Presentation Title

Beyond English Depts.: The Digital Humanities in Upper-Level Courses

Streaming Media

Submission Type

20-minute Presentation

Abstract

Based on a team-taught course, this presentation offers ideas for how to navigate between imparting linguistic and cultural content in a target foreign language, while effectively engaging students in DH projects and critique in upper-level language courses. Language majors still need to perfect their linguistic skills but DH projects and tools are still often designed with an anglophone audience in mind. We offer ways of combining "traditional" literary content with newer DH methods, in the foreign language of choice.

Start Date

5-22-2019 3:00 PM

End Date

5-22-2019 4:15 PM

Description

While language departments have long drawn on blended-learning methods to teach at the introductory levels, upper-level courses centered on developing digital competencies and acquainting undergraduates with DH methods remain relatively rare. As Matthew G. Kirschenbaum’s influential essay, “What is Digital Humanities and What’s It Doing in English Departments,” suggested, the space for curricular expansion and the openness to cultural and media studies approaches have suited the flexibility and variety of English Dept. curricula. Advanced courses in modern language departments, meanwhile, struggle with the imperatives of imparting their majors with the fundamentals of the history/culture/literature of a given national language, while continuing to perfect students’ linguistic skills, leaving little room for sustained development of students’ digital competencies, much less time to engage them in the critique of new digital methods. Our presentation will describe a team-taught-upper-level course offered in the French Dept. at Wellesley College, “Six Degrees of Marie Antoinette: Social Networks and the French Revolution,” which sought to bridge the divide between perfecting French language skills, teaching students about French history and literature, and introducing them to recent digital humanities approaches and tools, specifically digital network analyis. We will address the challenges and rewards posed by the goal of giving students a thorough understanding of eighteenth-century French culture, while also building the course around four hands-on digital humanities projects. We will share strategies for organizing such a course and fostering experimentation with, and critique of, existing Digital Humanities projects. Our presentation will reflect on the role modern language departments and collaborative teaching endeavors can play in developing DH courses, offering examples of the opportunities such approaches provide for advancing student understanding of research methods and practices, as undergraduates continue to perfect their foreign language skills.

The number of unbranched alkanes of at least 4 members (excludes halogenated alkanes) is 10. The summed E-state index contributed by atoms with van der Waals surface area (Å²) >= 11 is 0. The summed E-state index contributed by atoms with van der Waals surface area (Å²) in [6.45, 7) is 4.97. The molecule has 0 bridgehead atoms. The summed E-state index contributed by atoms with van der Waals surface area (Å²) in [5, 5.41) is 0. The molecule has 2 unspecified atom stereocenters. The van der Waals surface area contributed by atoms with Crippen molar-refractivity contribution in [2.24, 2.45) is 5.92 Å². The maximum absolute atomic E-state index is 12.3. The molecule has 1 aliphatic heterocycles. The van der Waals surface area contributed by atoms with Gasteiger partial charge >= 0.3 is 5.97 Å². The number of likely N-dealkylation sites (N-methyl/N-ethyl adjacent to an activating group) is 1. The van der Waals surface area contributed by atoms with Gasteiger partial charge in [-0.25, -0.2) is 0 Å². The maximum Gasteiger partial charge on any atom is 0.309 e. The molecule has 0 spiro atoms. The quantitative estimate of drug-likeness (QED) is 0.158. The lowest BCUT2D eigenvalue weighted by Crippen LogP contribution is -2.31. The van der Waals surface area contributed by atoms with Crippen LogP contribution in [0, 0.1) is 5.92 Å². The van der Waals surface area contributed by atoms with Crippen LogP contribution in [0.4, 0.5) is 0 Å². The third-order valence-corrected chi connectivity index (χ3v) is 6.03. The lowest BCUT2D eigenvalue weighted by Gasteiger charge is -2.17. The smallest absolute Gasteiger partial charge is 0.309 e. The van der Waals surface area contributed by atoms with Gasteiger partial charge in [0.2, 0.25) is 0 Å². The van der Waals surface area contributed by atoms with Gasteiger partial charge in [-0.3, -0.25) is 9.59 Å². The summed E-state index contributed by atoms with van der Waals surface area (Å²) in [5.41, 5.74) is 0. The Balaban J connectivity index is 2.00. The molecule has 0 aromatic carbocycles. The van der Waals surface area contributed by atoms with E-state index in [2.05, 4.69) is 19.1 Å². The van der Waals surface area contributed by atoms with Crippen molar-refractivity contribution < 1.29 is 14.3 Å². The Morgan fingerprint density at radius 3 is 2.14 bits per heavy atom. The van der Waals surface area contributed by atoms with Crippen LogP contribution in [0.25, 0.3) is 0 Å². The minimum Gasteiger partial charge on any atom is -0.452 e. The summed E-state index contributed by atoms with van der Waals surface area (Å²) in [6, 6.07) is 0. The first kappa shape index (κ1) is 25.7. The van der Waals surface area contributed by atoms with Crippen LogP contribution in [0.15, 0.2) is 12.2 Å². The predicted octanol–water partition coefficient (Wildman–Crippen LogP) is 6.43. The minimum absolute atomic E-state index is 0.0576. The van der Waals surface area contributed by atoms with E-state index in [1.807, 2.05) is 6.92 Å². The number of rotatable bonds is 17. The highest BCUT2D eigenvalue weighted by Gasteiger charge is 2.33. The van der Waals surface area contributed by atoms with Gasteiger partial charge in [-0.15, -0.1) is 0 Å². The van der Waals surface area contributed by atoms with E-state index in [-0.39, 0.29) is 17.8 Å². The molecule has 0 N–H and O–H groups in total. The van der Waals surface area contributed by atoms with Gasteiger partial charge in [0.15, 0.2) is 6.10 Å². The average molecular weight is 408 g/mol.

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May 22nd, 3:00 PM May 22nd, 4:15 PM

Beyond English Depts.: The Digital Humanities in Upper-Level Courses

Based on a team-taught course, this presentation offers ideas for how to navigate between imparting linguistic and cultural content in a target foreign language, while effectively engaging students in DH projects and critique in upper-level language courses. Language majors still need to perfect their linguistic skills but DH projects and tools are still often designed with an anglophone audience in mind. We offer ways of combining "traditional" literary content with newer DH methods, in the foreign language of choice.